If you have air in your brake lines, the air can compress when you step on the brake pedal. In that case the air compresses instead of the pressure being applied to the brake pads. If you have air in your brake lines the pedal will feel spongy. You can step on it sometimes and the pedal goes ƒᴀʀтher down before the car brakes.
Hydraulic fluid (and all other fluids as far as I know) cannot compress like air (gasses) can.
When you step on the brakes the brake fluid transfers the pressure in the master cylinder to the pistons in the brake drums or calipers, applying the brakes.
Bleeding the brakes removes the air from the lines.Source(s): Me: personal experience
Your brakes will be very weak and possibly lead to an accident. It’s happened to me.
You must bleed all the brake lines if you’ve done any maintenance to your brake system, for example, replacing a brake line, drum cylinder, etc.
After you replace such parts, you will have air in the lines. Air compresses when you put pressure on it, which will cause loss of braking performance. All lines must be filled with brake fluid, and because liquid doesn’t compress, the brakes will be much stronger and reliable.
To bleed the brake lines, you must have two people. Have one person pump the brakes with the car OFF to build pressure and hold pressure on the pedal when it won’t pump anymore, while the other loosens the bleeder valve on the brakes. When liquid comes out, or if the brake pedal hits the floor, tighten the bleeder valve. If the pedal hit the floor first, the pump the brakes again and repeat until fluid comes out. Be sure and keep brake fluid in the resivior, or you’ll be pumping air back in the lines. Do this for all four brakes, and keep an eye out for any leaks in the system.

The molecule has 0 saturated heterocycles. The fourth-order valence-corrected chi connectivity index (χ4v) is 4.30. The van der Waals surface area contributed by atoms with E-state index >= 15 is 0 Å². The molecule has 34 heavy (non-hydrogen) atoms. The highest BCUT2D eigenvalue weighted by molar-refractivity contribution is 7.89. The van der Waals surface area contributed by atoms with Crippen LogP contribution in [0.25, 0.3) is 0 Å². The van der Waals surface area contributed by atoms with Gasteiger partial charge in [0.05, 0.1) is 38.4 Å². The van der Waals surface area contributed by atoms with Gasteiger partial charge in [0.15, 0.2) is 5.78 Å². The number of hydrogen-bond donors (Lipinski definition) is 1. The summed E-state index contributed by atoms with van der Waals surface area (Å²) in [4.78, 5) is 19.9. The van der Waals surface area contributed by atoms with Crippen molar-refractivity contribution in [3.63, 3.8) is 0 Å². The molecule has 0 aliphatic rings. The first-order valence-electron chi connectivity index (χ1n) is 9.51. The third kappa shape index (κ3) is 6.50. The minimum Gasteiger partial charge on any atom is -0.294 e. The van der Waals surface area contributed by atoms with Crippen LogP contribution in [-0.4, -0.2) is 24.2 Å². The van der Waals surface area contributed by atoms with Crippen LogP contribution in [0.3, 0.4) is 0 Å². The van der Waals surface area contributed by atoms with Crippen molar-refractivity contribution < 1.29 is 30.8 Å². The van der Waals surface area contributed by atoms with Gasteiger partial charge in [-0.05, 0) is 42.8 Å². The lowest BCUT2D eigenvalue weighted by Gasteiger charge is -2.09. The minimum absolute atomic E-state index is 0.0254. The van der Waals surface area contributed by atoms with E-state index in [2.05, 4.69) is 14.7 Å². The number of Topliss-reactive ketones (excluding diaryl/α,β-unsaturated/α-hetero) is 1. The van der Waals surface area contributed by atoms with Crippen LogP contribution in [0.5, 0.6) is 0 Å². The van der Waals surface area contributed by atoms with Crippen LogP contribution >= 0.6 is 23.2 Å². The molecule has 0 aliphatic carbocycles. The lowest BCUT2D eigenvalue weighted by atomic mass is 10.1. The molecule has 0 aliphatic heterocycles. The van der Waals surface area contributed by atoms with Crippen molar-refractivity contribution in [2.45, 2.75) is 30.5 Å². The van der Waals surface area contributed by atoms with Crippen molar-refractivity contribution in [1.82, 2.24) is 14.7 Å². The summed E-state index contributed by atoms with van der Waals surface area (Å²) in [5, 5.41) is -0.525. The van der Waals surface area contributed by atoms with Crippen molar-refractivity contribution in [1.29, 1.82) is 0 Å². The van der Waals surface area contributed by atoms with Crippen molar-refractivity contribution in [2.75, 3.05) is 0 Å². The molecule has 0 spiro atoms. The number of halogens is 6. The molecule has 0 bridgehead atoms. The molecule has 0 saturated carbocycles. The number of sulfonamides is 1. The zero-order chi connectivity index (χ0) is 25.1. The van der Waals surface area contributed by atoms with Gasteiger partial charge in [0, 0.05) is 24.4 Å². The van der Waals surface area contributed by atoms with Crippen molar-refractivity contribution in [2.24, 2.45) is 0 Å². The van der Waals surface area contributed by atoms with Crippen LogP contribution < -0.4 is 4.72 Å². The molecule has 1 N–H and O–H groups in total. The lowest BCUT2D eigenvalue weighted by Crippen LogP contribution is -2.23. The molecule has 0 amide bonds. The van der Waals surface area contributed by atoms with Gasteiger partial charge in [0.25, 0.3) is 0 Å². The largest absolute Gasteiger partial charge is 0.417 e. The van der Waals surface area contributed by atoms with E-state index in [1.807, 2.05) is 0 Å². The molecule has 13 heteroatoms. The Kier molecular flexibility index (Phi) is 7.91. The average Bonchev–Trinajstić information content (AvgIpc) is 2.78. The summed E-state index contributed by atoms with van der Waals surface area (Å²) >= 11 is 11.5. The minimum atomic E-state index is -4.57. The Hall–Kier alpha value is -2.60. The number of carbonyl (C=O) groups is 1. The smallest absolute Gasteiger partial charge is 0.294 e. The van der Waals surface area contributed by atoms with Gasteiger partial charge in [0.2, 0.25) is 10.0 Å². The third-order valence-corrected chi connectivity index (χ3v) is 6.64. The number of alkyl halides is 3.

Air in a hydraulic system is a recipe for failure, literally. It can cause your brakes to not enɡɑɡe or enɡɑɡe unevenly because of a lack of or improper levels of hydraulic pressure.
Do yourself a favor and get a bottle of fresh brake fluid and an inexpensive bleeder kit at your local auto part store and get that air out.
Nothing, if you didn’t do anything to the hydraulic part of the brake system.
But if you did replace something in the hydraulic part, then you will have little or no braking.
Change master cylinder and bleed the brakes and now after driving for about two to three hours my front brakes lock up can anybody help?????
You won’t build adequate hydraulic pressure in the brake line and you won’t have adequate stopping power and you will crash.
air trapped in the system acts as a compressable cusion resulting in spongy, low, or no braking. also as the air heats up under pressure, it vaporizes and water trapped in it, contaminating the entire braking system.
and you could get into a serious crash.
get them bled soonSource(s): www.xowey.com
gm tech 7 years
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